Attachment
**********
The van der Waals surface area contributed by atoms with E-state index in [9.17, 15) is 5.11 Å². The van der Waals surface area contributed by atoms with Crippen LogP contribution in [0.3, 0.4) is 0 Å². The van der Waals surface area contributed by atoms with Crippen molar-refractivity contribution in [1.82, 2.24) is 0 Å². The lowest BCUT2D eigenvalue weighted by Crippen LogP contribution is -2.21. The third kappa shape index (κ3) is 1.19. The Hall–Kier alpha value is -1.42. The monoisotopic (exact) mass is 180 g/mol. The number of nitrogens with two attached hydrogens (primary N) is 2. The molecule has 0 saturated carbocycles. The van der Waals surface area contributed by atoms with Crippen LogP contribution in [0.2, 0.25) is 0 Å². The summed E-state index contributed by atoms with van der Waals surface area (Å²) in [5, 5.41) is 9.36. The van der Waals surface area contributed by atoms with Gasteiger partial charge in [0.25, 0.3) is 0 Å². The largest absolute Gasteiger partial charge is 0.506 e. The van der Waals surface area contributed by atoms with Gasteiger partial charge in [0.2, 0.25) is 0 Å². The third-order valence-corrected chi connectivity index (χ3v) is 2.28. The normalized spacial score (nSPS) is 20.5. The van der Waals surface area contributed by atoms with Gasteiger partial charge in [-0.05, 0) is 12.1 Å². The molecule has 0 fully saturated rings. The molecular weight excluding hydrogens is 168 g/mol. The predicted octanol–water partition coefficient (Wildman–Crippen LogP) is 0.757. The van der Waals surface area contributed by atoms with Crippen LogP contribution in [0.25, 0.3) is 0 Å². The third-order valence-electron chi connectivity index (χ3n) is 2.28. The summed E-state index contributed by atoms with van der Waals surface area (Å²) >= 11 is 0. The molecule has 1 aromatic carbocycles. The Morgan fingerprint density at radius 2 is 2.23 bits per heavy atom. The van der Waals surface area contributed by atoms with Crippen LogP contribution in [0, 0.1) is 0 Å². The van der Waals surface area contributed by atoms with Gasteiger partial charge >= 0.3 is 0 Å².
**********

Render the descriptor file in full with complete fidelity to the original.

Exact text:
The van der Waals surface area contributed by atoms with E-state index in [9.17, 15) is 5.11 Å². The van der Waals surface area contributed by atoms with Crippen LogP contribution in [0.3, 0.4) is 0 Å². The van der Waals surface area contributed by atoms with Crippen molar-refractivity contribution in [1.82, 2.24) is 0 Å². The lowest BCUT2D eigenvalue weighted by Crippen LogP contribution is -2.21. The third kappa shape index (κ3) is 1.19. The Hall–Kier alpha value is -1.42. The monoisotopic (exact) mass is 180 g/mol. The number of nitrogens with two attached hydrogens (primary N) is 2. The molecule has 0 saturated carbocycles. The van der Waals surface area contributed by atoms with Crippen LogP contribution in [0.2, 0.25) is 0 Å². The summed E-state index contributed by atoms with van der Waals surface area (Å²) in [5, 5.41) is 9.36. The van der Waals surface area contributed by atoms with Gasteiger partial charge in [0.25, 0.3) is 0 Å². The largest absolute Gasteiger partial charge is 0.506 e. The van der Waals surface area contributed by atoms with Gasteiger partial charge in [0.2, 0.25) is 0 Å². The third-order valence-corrected chi connectivity index (χ3v) is 2.28. The normalized spacial score (nSPS) is 20.5. The van der Waals surface area contributed by atoms with Gasteiger partial charge in [-0.05, 0) is 12.1 Å². The molecule has 0 fully saturated rings. The molecular weight excluding hydrogens is 168 g/mol. The predicted octanol–water partition coefficient (Wildman–Crippen LogP) is 0.757. The van der Waals surface area contributed by atoms with Crippen LogP contribution in [0.25, 0.3) is 0 Å². The third-order valence-electron chi connectivity index (χ3n) is 2.28. The summed E-state index contributed by atoms with van der Waals surface area (Å²) >= 11 is 0. The molecule has 1 aromatic carbocycles. The Morgan fingerprint density at radius 2 is 2.23 bits per heavy atom. The van der Waals surface area contributed by atoms with Crippen LogP contribution in [0, 0.1) is 0 Å². The van der Waals surface area contributed by atoms with Gasteiger partial charge >= 0.3 is 0 Å².